Laughing expert: “Humor is essential in times of crisis” | Right away

Laughter is healthy, they say. But is this scientifically proven? And are we still laughing enough in these uncertain times? Six questions for Dr. Sibe Doosje, who is a laughing researcher and humor specialist at utrecht university.

Is laughter healthy?

“Laughter and health research has shown that laughter has limited health benefits. When we laugh, more endorphins are produced in the brain, a substance also called pleasure or happiness hormone. There are also studies that show a link between laughter and an improved immune system. These were all small studies.”

So the evidence is not overwhelming?

“No. According to another study, laughter is less painful: subjects who laugh and/or have fun have a higher pain threshold. But in later studies it was never possible to prove the connection again. It is therefore difficult to establish a direct connection.”

Why is this so difficult?

“Endorphins are not easy to measure. In addition, it is difficult to prove the one-to-one relationship between laughter and health, because laughter is triggered by different things.”

“For example, the likelihood of laughing is many times greater when you are in company than when you are sitting alone on the couch. We know from social contacts that it promotes health. The health-promoting effect can therefore also be social.”

“The funny thing about humour is that you put reality into perspective, but you don’t deny it.”

Sibe Box

Speaking of the social aspect, are we still laughing enough while sitting alone on the couch?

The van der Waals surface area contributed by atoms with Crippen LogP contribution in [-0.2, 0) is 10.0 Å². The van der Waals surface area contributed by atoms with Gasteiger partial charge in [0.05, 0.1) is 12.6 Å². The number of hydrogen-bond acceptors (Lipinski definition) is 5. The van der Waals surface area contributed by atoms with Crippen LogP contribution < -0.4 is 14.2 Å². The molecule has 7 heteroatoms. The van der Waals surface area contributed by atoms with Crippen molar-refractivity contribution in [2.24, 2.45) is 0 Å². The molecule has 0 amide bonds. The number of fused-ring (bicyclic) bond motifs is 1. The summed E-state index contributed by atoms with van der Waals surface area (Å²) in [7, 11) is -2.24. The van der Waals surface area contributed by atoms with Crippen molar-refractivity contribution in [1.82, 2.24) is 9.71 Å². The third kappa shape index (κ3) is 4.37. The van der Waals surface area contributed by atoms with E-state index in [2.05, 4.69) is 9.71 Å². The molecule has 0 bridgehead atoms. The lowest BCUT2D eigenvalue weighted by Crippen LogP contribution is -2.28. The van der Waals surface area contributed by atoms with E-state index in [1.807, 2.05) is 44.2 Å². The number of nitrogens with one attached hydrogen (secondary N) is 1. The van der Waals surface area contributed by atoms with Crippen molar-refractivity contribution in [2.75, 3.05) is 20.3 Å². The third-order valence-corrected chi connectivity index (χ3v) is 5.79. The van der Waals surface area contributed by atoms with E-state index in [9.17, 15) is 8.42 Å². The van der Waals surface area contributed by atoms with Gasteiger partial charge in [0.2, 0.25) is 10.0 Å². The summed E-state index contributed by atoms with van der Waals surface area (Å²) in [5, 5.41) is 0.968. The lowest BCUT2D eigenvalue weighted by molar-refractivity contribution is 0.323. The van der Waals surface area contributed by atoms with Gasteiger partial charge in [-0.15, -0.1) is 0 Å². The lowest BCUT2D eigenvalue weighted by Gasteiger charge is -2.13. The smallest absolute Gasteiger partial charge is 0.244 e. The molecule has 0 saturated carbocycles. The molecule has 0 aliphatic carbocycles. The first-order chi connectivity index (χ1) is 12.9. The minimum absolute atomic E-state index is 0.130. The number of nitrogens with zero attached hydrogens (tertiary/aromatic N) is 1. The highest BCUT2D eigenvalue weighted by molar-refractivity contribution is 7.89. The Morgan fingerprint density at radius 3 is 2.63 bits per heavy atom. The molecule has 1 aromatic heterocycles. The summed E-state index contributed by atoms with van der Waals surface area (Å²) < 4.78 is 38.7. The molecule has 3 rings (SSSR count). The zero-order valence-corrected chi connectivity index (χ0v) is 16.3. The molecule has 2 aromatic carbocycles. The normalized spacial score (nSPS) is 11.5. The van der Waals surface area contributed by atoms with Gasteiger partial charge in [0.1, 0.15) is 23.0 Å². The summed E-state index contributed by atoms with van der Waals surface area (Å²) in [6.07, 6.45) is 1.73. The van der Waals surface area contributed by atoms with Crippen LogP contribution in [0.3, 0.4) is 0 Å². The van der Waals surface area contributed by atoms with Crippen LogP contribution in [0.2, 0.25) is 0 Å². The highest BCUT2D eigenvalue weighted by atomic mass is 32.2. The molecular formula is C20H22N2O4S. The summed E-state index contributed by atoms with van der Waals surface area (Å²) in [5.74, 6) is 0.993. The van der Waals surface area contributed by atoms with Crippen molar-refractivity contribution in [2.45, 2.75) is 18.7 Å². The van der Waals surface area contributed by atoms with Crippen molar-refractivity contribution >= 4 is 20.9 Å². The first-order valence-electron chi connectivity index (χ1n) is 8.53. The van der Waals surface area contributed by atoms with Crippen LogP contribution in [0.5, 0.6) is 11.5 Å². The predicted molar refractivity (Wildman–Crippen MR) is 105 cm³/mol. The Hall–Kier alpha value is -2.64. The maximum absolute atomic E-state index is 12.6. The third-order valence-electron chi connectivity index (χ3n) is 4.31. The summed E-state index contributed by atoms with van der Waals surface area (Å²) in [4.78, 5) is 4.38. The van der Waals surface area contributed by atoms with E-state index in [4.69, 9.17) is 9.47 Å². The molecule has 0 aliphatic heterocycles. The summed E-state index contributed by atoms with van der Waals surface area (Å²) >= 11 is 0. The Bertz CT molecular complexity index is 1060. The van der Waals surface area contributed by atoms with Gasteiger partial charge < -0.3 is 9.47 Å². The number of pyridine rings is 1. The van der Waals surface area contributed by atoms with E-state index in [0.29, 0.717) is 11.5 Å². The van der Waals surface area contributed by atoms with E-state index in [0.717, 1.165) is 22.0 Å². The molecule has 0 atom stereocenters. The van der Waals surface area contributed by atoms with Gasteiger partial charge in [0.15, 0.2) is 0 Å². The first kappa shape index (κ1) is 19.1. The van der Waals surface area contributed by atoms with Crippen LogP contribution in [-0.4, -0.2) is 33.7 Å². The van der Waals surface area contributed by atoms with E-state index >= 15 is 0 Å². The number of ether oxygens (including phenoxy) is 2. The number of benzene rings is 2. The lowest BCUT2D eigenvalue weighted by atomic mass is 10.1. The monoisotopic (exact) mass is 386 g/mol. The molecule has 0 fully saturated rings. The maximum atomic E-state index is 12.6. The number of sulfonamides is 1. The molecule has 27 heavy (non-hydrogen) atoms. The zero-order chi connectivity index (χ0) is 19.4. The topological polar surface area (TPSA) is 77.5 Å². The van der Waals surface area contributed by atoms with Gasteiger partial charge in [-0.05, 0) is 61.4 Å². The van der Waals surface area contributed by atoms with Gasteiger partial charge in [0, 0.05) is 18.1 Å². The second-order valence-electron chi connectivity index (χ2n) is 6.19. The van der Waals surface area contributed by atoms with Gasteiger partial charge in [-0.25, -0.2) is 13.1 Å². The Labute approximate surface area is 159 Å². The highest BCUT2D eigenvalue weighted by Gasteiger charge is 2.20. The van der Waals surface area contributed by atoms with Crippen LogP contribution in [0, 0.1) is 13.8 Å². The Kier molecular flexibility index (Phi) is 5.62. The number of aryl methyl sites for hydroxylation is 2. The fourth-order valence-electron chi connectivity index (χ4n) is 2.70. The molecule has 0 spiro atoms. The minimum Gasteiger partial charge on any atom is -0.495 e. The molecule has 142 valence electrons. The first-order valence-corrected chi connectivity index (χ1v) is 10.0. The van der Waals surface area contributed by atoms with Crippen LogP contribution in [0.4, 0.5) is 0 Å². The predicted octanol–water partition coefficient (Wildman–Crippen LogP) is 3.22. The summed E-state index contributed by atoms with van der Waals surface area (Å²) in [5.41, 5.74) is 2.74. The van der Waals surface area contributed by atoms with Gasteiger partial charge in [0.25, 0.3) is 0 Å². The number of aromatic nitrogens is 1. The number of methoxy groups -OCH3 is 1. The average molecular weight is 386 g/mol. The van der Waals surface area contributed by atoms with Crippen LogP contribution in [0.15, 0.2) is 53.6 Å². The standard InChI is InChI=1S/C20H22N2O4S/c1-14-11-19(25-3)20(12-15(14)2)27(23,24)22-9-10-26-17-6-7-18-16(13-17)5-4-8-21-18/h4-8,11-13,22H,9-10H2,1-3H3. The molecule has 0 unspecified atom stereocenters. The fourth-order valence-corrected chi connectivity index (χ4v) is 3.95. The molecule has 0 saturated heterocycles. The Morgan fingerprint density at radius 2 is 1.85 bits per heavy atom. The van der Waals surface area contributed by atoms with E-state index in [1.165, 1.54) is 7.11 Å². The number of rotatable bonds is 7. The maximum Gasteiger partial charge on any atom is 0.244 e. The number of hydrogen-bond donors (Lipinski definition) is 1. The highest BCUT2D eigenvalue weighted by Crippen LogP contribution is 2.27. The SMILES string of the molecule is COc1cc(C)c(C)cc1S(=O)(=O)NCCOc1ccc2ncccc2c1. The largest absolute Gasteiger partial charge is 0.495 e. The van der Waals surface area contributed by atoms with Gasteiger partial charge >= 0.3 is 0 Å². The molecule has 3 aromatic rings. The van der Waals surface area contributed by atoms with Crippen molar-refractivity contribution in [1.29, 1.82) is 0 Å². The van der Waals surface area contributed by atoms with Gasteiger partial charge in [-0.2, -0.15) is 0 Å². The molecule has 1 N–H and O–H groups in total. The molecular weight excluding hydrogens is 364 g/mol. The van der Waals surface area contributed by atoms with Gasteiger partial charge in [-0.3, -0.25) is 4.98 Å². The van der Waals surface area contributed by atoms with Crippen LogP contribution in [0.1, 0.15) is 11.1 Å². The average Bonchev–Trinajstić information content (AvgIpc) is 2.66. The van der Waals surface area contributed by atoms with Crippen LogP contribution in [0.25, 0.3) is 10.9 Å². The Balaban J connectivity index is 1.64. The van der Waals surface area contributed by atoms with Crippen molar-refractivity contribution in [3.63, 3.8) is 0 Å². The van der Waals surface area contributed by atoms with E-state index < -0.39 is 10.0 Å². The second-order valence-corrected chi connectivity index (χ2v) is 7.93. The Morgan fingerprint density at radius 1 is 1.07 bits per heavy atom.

“You might think not. We are sitting at home, worries, for some people the Corona crisis has a big impact on their happiness level. In a negative sense. Nevertheless, you can see that there is also a lot of laughter. This mechanism always comes into force in crises: now we use humour to combat negativity.”

“You can see it everywhere: in the newspaper, on social media and by post and smartphone, we share jokes about the crisis. In this sense, humour and laughter affect our health. Just not directly on our physical health.”

What forms of health does it have this effect on?

“Humor is part of the self-protection mechanism of man. A way to stay mentally and socially healthy. Even in the most appalling conditions – in concentration camps or in the Syrian civil war – people are joking. Humor fraternized. It connects us. That’s what we need.”

And what makes you laugh?

“Humor puts it into perspective. It brings air. It creates space between the horrors that happen around us and ourselves. It creates space to breathe.”

“The funny thing about humour is that you put reality into perspective, but you don’t deny it. In this sense, humour is the same as art: you have a feeling or an idea of society and want to express it. A joke also hits people at a significant level. Humor is essential in times of crisis.”